lizziedavis (FMA Admin)
lizziedavis on 06/29/2012 at 02:30PM
It's a dangerous time to be an experimental musician influenced by black metal. Bands that seem to get just a bit too conceptual with their metal have attracted heavy controversy over the last few years. Luckily, Extra Life has managed to evade the wrath of purists while taking black metal to an entirely new plane. Fronted by Charlie Looker, an elementary school teacher, former member of Zs and Dirty Projectors, and true “musician’s musician,” Extra Life fuses black metal, early music, and experimental theory to create music that is at once intensely powerful and a little fragile. Their latest release, Dream Seeds, is a haunting and jarring study of the nature of dreams and children.
Extra Life will be playing in Spy Music Festival in NYC at the end of the month. I asked Charlie Looker some questions via email.
You've said that the inspiration behind Dream Seeds comes from the ethereal realm of dreams and childhood, yet to me, the music also feels meticulous and intellectualized. What's your process of developing songs out of the hazy sphere of youth into the careful world of adulthood?
Any time you do something creative you’re taking things which are subconscious and making them conscious. You take something ethereal and unformed and you make it manifest in the world. That’s always what the creative process is, whether or not the source is dreams or childhood or whatever. If what you make is good, then it actually increases and intensifies the mystery of the original impulses. If along the way, the whole feeling becomes dry and obvious and overly intellectual, then you’ve failed. I’m not sure if I’d call our working process intellectual. It’s definitely meticulous. We all get obsessively caught up in little details of our parts, how the parts interlock, subtleties of rhythmic feel. But that’s not philosophical or academic, it’s just craft. Any intellectualizing about the music usually comes after the fact of making the music, in reflecting on it.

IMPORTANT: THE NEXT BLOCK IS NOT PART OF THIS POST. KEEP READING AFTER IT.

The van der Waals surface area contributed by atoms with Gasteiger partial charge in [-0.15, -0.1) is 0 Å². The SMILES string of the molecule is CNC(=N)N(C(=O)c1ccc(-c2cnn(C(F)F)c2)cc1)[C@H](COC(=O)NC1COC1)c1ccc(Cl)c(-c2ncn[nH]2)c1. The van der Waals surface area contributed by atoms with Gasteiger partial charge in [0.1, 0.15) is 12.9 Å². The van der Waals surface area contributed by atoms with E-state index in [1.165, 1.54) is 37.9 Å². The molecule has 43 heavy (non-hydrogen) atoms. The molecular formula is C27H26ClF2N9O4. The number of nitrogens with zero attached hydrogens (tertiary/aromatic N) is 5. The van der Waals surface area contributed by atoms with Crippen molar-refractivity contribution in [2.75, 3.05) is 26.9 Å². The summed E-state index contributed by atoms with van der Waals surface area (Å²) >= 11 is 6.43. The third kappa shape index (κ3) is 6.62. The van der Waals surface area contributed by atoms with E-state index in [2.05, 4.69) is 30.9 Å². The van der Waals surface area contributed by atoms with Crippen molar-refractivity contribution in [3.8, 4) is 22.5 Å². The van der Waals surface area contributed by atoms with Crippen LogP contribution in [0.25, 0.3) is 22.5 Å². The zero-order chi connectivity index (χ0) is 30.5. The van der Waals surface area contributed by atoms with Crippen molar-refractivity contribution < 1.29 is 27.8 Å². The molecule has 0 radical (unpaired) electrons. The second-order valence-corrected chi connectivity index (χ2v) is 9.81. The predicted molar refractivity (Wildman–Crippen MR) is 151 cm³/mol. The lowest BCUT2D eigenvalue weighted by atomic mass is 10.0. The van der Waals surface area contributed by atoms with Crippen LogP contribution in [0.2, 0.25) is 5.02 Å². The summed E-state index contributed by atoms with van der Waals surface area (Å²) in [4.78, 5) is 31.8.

How young were you when you started playing and writing music?
I played the piano very seriously from ages five through eleven. Then I got into metal and I started playing the electric guitar. I played in some hardcore-influenced bands in high school and I’d write parts of songs, just riffs and chord progressions. Around sixteen I got a four track and started making these long insane home-recorded piece, really influenced by John Zorn and Ennio Morricone, like soundtracks without film. That’s basically how I got into experimental music in general.
What were some of the musical influences behind the album?
The past few years my favorite music I’ve been checking out is Antony and the Cocteau Twins. But I’m not sure how much that’s even audible to the listener as an influence on the record. I’ve been really into Current 93 but we don’t really sound like that, other than maybe on “No Dreams Tonight”. I’ve also been super into Romantic and Impressionist orchestral music, listening to it a ton and also studying the scores in depth. This has definitely opened up my sense of arrangement, orchestration and recording, but then again, on this record most of that production side of things comes from our guitarist/engineer Caley Monahon-Ward and not me.
You just got back from a European tour. How was it?
It was awesome. It was tiring, but not nearly as tiring as touring the states. We were fed well.
Are you doing any sort of special set or collaborations for Spy Music Festival?
The main thing I’m doing is just a straight-up Extra Life set on June 30. But also on that bill Caley and I will both be playing guitar in Rhys Chatham’s ensemble which is definitely a special thing. Chatham is an important musician and I’ve never met him before. Spy Fest in general will be sick. Northern Spy is a really unique label and I’m proud to call it home.